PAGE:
Psychoendocrine research on stress in healthy children and adolescents is entering its fifth decade. Forty some years ago, the questions we were asking about the role of stress hormones in human development, most notably, cortisol, were quite different, and much more humble, than the ones we are asking today. From these humble beginnings, human developmental psychoendocrine research has burgeoned, until today the search terms “cortisol and children and emotion” returns over 11,000 citations. This review will not cover the entire field of work on this system in pediatric populations. It will focus for the most part on physically healthy children. Where psychiatric disorders are discussed, it will be within the context of the role of the hypothalamic-pituitary-adrenocortical (HPA) axis in transducing early life stress (ELS) into psychopathological outcomes. What will be covered in some detail is work on parent–child relationships as regulators of the HPA axis in childhood and adolescence, child care, peer relations, and early life stress (ELS) and its effects of stress reactivity.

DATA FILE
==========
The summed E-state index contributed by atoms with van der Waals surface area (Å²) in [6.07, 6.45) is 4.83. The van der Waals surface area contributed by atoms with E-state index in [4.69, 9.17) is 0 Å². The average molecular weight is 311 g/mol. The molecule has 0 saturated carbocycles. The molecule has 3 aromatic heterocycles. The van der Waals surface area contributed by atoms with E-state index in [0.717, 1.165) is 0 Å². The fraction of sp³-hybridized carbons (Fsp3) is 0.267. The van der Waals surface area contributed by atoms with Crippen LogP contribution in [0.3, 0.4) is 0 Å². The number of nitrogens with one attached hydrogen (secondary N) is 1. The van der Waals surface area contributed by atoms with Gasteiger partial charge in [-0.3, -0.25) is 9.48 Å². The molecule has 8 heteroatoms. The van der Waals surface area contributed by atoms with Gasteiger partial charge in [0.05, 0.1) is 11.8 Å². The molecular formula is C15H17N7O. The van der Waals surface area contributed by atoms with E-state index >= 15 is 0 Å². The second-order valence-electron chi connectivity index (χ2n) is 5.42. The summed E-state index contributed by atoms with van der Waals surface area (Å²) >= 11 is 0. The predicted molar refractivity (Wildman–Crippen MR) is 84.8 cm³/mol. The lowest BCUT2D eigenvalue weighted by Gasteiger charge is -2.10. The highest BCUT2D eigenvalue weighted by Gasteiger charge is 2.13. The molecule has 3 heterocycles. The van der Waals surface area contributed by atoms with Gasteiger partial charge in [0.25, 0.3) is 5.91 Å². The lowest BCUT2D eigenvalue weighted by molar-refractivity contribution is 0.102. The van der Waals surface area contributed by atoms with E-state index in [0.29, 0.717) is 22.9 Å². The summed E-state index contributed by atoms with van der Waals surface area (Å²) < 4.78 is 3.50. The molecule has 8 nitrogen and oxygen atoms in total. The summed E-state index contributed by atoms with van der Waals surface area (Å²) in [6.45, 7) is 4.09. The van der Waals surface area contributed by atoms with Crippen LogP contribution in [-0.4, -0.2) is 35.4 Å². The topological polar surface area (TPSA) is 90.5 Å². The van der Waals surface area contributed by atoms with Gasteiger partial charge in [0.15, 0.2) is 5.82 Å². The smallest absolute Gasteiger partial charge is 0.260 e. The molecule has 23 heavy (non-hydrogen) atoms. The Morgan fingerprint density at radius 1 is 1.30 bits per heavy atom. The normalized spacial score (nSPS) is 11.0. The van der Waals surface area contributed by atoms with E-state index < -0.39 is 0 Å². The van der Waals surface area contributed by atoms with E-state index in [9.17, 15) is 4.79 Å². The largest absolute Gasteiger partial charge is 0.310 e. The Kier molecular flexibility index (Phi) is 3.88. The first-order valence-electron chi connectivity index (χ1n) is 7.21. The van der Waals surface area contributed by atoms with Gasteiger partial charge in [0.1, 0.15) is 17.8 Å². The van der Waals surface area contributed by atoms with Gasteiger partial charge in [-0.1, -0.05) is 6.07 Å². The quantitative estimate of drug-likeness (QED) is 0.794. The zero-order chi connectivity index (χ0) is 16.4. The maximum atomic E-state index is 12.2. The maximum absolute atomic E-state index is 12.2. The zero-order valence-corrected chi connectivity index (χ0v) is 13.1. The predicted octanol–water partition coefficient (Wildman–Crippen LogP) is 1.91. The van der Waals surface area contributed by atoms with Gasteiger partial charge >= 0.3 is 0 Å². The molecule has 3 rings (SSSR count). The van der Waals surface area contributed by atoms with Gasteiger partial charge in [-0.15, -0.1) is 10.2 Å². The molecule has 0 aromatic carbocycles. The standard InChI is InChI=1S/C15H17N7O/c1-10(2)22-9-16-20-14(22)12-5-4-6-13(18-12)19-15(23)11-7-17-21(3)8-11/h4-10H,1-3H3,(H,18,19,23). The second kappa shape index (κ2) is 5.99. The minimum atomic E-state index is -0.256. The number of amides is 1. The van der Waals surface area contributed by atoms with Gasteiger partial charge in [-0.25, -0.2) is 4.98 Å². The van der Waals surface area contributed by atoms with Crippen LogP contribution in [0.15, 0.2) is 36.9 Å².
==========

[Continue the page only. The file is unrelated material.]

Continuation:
Bibliographical notePublisher Copyright:
© 2021 American Psychological Association
- Child and adolescent development
- Developmental psychopathology
- Early life stress
- Hpa axis
- Social buffering